which implied other words that
led to ideas and finally to this
letter. The expression could
mean a lot of things but I in
terpreted it in an educational
Any kind of education is a
beneficial procedure under some
circumstances and it is a process
which requires a teacher as
well as a student whether the
teacher be the student or some
one else. We paid good money
to come to this institution to
get educated. We were intro
duced to many conflicting ideas
as soon as we started learning.
We were also presented with the
various types of teachers that
would mould and build out phil
osophies for now and the years
to follow. As good Ags we soon
learned to classify teachers as
either good or bad. I learned
but restricted my classification:
A good prof was one who ap
preciated his job because the
student was able to use him to
develop himself to the limit of
his desires. The bad prof was
the one who appreciated his job
for the single reason that the
prof was able to see his own in
telligence only when it was re
lative to his ignorant students.
The word I refer to is enlarge.
The bad prof was and still is
the one who goes out and looks
for poor, helpless, devils to build
into mighty men with much en
largement and broadened views.
They do this to console themselv
es for their goodness and in
Candidates for Vanity Fair
for the Aggieland ’64 can
be entered at the Office of
Student Publications in the
basement of the Y.M.C.A.
A portrait (8x10) head &
shoulders and 1 snapshot
full length with vital statis
tics should be included. The
deadline for turning in pic
tures will be May 1st.
Turf Green Miniature
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These self-appointed, judicial-
minded, rattlebrained, incompet
ent, enlarger should examine
their own motives before they set
out to enlarge and direct the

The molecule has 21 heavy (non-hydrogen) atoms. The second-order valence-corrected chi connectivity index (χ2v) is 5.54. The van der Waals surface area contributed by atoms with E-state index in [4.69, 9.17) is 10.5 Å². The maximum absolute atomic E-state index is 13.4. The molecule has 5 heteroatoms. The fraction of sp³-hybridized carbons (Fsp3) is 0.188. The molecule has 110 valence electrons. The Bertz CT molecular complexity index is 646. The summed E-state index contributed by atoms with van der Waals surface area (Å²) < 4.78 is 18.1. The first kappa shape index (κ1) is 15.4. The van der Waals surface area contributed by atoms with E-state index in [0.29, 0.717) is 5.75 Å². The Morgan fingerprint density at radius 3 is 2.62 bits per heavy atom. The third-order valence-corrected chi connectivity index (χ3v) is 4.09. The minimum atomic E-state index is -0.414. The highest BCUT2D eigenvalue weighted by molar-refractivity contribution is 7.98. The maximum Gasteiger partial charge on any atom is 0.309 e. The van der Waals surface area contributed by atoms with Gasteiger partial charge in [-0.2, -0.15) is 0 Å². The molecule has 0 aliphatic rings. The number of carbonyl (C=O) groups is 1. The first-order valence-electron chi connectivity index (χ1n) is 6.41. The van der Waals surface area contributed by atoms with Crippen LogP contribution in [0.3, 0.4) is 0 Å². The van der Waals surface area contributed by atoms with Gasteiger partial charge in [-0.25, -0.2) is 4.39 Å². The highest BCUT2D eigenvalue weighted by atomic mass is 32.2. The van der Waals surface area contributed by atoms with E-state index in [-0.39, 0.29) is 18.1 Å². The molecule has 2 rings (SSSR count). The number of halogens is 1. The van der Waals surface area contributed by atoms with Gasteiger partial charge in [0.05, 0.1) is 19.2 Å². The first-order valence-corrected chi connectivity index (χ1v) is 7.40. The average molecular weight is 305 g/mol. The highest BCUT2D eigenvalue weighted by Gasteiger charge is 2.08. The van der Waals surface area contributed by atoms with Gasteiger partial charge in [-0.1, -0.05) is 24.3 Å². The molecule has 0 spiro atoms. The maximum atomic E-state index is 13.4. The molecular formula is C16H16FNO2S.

motives of others. It is probably
obvious to most of their students
but oblivious to them what their
real objectives are and how they
get stimulation and excitement
from life. But Ags, watch out
for these self-defined school mas
ters and school mistresses with
out a teachers diploma who think
they are God’s answer to every
thing, and appreciate the really
Joseph N. Wanja, ’63
EE Students Win
Three senior electrical engineer
ing students at A&M University
were awarded second place for the
technical paper they presented at
The Institute of Electrical and
Electronics Engineers Regional
contest in Dallas this week.
The contest involved student
chapters from 25 universities in
The A&M entry, the seventh in
nine years to be among the top
papers, was written by Charles
E. Bryson, III, Paul D. Mauldin
and Lee D. McIntosh.
The students were awarded $80
in prize money for their paper
entitled “Transistorized Fourier
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ert S. McNamara and Director
John A. McCone of the Central
The Democrat is Alabama Gov.
George C. Wallace who has cam
paigned against Johnson slates
in a handful of presidential pri
mary states. In Indianapolis,
Wallace declined comment on the
“I didn’t know anything about
it,” he said.
The other Republicans are New
York Gov. Nelson A. Rockefeller,
former Vice President Richard M.
Nixon, former Minnesota Gov,
Harold E. Stassen and Gov. Wil
liam W. Scranton of Pennsyl
The Indian Student’s Associa
tion will meet at 7:30 p.m. in the
Gay Room of the YMCA. C. M.
Loyd, coordinator of the National
Science Foundation at A&M will
be guest speaker.
The A.Y. I. Wives Club will
meet in the South Solorium of
the YMCA at 7:30 p.m. Joyce
Verney and Diane Formke will be